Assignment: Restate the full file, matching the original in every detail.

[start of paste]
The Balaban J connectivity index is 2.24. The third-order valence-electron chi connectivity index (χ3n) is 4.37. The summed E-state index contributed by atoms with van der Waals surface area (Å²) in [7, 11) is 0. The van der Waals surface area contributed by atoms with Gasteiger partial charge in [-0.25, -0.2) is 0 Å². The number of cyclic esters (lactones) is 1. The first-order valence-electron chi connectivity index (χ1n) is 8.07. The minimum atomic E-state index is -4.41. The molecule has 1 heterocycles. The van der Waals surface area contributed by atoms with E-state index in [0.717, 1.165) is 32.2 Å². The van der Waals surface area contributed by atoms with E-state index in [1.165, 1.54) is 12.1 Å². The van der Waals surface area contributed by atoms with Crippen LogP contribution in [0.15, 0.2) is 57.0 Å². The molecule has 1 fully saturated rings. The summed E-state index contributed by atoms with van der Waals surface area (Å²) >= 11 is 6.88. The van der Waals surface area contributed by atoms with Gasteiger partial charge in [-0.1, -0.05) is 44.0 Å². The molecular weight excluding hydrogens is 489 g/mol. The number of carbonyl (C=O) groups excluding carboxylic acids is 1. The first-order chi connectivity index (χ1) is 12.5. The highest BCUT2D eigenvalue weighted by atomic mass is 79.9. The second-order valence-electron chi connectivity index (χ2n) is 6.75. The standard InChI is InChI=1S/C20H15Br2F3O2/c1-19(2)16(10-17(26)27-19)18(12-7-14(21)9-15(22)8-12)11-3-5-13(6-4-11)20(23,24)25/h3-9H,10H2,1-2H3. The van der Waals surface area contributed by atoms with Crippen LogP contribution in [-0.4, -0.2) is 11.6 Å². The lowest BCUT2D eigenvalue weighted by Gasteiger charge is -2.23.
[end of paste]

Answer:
The Balaban J connectivity index is 2.24. The third-order valence-electron chi connectivity index (χ3n) is 4.37. The summed E-state index contributed by atoms with van der Waals surface area (Å²) in [7, 11) is 0. The van der Waals surface area contributed by atoms with Gasteiger partial charge in [-0.25, -0.2) is 0 Å². The number of cyclic esters (lactones) is 1. The first-order valence-electron chi connectivity index (χ1n) is 8.07. The minimum atomic E-state index is -4.41. The molecule has 1 heterocycles. The van der Waals surface area contributed by atoms with E-state index in [0.717, 1.165) is 32.2 Å². The van der Waals surface area contributed by atoms with E-state index in [1.165, 1.54) is 12.1 Å². The van der Waals surface area contributed by atoms with Crippen LogP contribution in [0.15, 0.2) is 57.0 Å². The molecule has 1 fully saturated rings. The summed E-state index contributed by atoms with van der Waals surface area (Å²) >= 11 is 6.88. The van der Waals surface area contributed by atoms with Gasteiger partial charge in [-0.1, -0.05) is 44.0 Å². The molecular weight excluding hydrogens is 489 g/mol. The number of carbonyl (C=O) groups excluding carboxylic acids is 1. The first-order chi connectivity index (χ1) is 12.5. The highest BCUT2D eigenvalue weighted by atomic mass is 79.9. The second-order valence-electron chi connectivity index (χ2n) is 6.75. The standard InChI is InChI=1S/C20H15Br2F3O2/c1-19(2)16(10-17(26)27-19)18(12-7-14(21)9-15(22)8-12)11-3-5-13(6-4-11)20(23,24)25/h3-9H,10H2,1-2H3. The van der Waals surface area contributed by atoms with Crippen LogP contribution in [-0.4, -0.2) is 11.6 Å². The lowest BCUT2D eigenvalue weighted by Gasteiger charge is -2.23.